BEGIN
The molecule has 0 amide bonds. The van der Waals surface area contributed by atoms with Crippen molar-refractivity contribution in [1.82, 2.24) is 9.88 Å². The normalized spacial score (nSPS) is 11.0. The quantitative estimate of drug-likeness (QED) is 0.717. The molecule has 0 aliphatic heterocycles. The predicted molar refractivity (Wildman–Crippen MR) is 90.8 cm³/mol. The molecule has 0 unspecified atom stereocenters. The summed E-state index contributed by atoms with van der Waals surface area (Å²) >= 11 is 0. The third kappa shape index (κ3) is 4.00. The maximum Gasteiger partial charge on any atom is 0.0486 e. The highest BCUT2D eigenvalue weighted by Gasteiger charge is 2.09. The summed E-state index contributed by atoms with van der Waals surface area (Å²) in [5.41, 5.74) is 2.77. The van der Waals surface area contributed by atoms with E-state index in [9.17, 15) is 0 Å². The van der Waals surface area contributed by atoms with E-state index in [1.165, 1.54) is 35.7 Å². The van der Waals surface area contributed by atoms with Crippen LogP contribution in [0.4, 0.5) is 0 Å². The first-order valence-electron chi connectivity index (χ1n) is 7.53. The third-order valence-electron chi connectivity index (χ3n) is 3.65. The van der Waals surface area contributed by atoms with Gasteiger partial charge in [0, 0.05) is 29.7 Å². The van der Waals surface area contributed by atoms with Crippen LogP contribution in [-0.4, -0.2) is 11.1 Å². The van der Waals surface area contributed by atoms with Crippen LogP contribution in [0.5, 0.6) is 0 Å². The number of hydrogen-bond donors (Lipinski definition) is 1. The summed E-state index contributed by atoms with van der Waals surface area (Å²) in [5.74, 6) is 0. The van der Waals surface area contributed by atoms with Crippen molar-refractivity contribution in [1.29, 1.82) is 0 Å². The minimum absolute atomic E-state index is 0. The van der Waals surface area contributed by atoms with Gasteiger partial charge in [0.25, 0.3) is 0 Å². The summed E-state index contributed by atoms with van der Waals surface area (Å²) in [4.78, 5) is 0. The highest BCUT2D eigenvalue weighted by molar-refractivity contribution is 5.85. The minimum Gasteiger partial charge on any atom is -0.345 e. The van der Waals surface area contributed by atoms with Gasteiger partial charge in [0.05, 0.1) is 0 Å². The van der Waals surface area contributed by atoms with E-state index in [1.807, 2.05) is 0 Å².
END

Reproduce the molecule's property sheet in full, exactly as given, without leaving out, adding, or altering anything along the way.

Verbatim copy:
The molecule has 0 amide bonds. The van der Waals surface area contributed by atoms with Crippen molar-refractivity contribution in [1.82, 2.24) is 9.88 Å². The normalized spacial score (nSPS) is 11.0. The quantitative estimate of drug-likeness (QED) is 0.717. The molecule has 0 aliphatic heterocycles. The predicted molar refractivity (Wildman–Crippen MR) is 90.8 cm³/mol. The molecule has 0 unspecified atom stereocenters. The summed E-state index contributed by atoms with van der Waals surface area (Å²) >= 11 is 0. The third kappa shape index (κ3) is 4.00. The maximum Gasteiger partial charge on any atom is 0.0486 e. The highest BCUT2D eigenvalue weighted by Gasteiger charge is 2.09. The summed E-state index contributed by atoms with van der Waals surface area (Å²) in [5.41, 5.74) is 2.77. The van der Waals surface area contributed by atoms with E-state index in [9.17, 15) is 0 Å². The van der Waals surface area contributed by atoms with E-state index in [1.165, 1.54) is 35.7 Å². The van der Waals surface area contributed by atoms with Crippen LogP contribution in [0.4, 0.5) is 0 Å². The first-order valence-electron chi connectivity index (χ1n) is 7.53. The third-order valence-electron chi connectivity index (χ3n) is 3.65. The van der Waals surface area contributed by atoms with Gasteiger partial charge in [0, 0.05) is 29.7 Å². The van der Waals surface area contributed by atoms with Crippen LogP contribution in [-0.4, -0.2) is 11.1 Å². The van der Waals surface area contributed by atoms with Crippen LogP contribution in [0.5, 0.6) is 0 Å². The number of hydrogen-bond donors (Lipinski definition) is 1. The summed E-state index contributed by atoms with van der Waals surface area (Å²) in [5.74, 6) is 0. The van der Waals surface area contributed by atoms with Crippen molar-refractivity contribution in [1.29, 1.82) is 0 Å². The minimum absolute atomic E-state index is 0. The van der Waals surface area contributed by atoms with Gasteiger partial charge in [0.25, 0.3) is 0 Å². The summed E-state index contributed by atoms with van der Waals surface area (Å²) in [4.78, 5) is 0. The highest BCUT2D eigenvalue weighted by molar-refractivity contribution is 5.85. The minimum Gasteiger partial charge on any atom is -0.345 e. The van der Waals surface area contributed by atoms with Gasteiger partial charge in [0.05, 0.1) is 0 Å². The van der Waals surface area contributed by atoms with E-state index in [1.807, 2.05) is 0 Å².